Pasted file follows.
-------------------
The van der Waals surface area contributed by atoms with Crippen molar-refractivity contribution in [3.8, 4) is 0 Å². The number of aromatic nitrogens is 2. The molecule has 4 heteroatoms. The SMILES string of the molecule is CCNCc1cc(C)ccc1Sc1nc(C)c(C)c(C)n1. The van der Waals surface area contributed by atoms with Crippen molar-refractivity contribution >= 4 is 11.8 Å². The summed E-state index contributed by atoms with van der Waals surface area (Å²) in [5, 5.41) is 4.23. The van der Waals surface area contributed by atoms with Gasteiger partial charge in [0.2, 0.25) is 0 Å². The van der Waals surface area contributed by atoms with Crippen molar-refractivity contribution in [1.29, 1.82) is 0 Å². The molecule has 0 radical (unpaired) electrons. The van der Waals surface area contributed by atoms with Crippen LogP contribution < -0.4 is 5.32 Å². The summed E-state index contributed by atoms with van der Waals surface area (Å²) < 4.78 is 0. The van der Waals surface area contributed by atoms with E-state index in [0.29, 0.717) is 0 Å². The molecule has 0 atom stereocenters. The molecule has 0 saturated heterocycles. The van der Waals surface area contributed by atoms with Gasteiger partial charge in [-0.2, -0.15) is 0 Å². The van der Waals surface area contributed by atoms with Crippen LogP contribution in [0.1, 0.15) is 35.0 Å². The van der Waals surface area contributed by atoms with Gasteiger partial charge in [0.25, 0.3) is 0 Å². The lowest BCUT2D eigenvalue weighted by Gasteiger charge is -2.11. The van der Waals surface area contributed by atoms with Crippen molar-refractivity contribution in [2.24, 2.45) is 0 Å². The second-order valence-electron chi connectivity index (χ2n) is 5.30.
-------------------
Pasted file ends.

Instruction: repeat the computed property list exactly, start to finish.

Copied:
The van der Waals surface area contributed by atoms with Crippen molar-refractivity contribution in [3.8, 4) is 0 Å². The number of aromatic nitrogens is 2. The molecule has 4 heteroatoms. The SMILES string of the molecule is CCNCc1cc(C)ccc1Sc1nc(C)c(C)c(C)n1. The van der Waals surface area contributed by atoms with Crippen molar-refractivity contribution >= 4 is 11.8 Å². The summed E-state index contributed by atoms with van der Waals surface area (Å²) in [5, 5.41) is 4.23. The van der Waals surface area contributed by atoms with Gasteiger partial charge in [0.2, 0.25) is 0 Å². The van der Waals surface area contributed by atoms with Crippen molar-refractivity contribution in [1.29, 1.82) is 0 Å². The molecule has 0 radical (unpaired) electrons. The van der Waals surface area contributed by atoms with Crippen LogP contribution < -0.4 is 5.32 Å². The summed E-state index contributed by atoms with van der Waals surface area (Å²) < 4.78 is 0. The van der Waals surface area contributed by atoms with E-state index in [0.29, 0.717) is 0 Å². The molecule has 0 atom stereocenters. The molecule has 0 saturated heterocycles. The van der Waals surface area contributed by atoms with Gasteiger partial charge in [-0.2, -0.15) is 0 Å². The van der Waals surface area contributed by atoms with Crippen LogP contribution in [0.1, 0.15) is 35.0 Å². The van der Waals surface area contributed by atoms with Gasteiger partial charge in [0.25, 0.3) is 0 Å². The lowest BCUT2D eigenvalue weighted by Gasteiger charge is -2.11. The van der Waals surface area contributed by atoms with Crippen molar-refractivity contribution in [2.24, 2.45) is 0 Å². The second-order valence-electron chi connectivity index (χ2n) is 5.30.